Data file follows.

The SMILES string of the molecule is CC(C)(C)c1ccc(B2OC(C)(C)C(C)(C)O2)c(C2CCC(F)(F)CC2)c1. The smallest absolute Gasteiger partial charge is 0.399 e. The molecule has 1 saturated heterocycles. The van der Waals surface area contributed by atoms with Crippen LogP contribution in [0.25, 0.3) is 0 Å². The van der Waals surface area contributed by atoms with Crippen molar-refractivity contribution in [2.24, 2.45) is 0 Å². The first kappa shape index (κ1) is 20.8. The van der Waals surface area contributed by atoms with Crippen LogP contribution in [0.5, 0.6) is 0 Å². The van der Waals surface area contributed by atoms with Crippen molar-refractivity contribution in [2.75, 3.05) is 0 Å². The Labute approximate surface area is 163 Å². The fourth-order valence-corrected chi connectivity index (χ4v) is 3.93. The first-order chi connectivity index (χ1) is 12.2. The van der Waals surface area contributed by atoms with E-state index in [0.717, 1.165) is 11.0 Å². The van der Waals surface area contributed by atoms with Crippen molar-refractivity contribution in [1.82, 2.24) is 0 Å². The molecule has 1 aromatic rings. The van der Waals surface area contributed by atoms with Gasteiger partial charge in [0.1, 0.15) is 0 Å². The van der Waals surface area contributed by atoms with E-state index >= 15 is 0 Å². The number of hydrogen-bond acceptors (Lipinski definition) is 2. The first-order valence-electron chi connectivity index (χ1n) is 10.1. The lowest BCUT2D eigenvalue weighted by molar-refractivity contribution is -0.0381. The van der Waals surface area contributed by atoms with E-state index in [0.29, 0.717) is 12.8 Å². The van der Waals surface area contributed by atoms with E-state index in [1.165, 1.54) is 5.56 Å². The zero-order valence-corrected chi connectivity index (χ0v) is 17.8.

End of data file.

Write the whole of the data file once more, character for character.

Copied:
The SMILES string of the molecule is CC(C)(C)c1ccc(B2OC(C)(C)C(C)(C)O2)c(C2CCC(F)(F)CC2)c1. The smallest absolute Gasteiger partial charge is 0.399 e. The molecule has 1 saturated heterocycles. The van der Waals surface area contributed by atoms with Crippen LogP contribution in [0.25, 0.3) is 0 Å². The van der Waals surface area contributed by atoms with Crippen molar-refractivity contribution in [2.24, 2.45) is 0 Å². The first kappa shape index (κ1) is 20.8. The van der Waals surface area contributed by atoms with Crippen LogP contribution in [0.5, 0.6) is 0 Å². The van der Waals surface area contributed by atoms with Crippen molar-refractivity contribution in [2.75, 3.05) is 0 Å². The Labute approximate surface area is 163 Å². The fourth-order valence-corrected chi connectivity index (χ4v) is 3.93. The first-order chi connectivity index (χ1) is 12.2. The van der Waals surface area contributed by atoms with E-state index in [0.717, 1.165) is 11.0 Å². The van der Waals surface area contributed by atoms with Crippen molar-refractivity contribution in [1.82, 2.24) is 0 Å². The molecule has 1 aromatic rings. The van der Waals surface area contributed by atoms with Gasteiger partial charge in [0.1, 0.15) is 0 Å². The van der Waals surface area contributed by atoms with E-state index >= 15 is 0 Å². The number of hydrogen-bond acceptors (Lipinski definition) is 2. The first-order valence-electron chi connectivity index (χ1n) is 10.1. The lowest BCUT2D eigenvalue weighted by molar-refractivity contribution is -0.0381. The van der Waals surface area contributed by atoms with E-state index in [0.29, 0.717) is 12.8 Å². The van der Waals surface area contributed by atoms with E-state index in [1.165, 1.54) is 5.56 Å². The zero-order valence-corrected chi connectivity index (χ0v) is 17.8.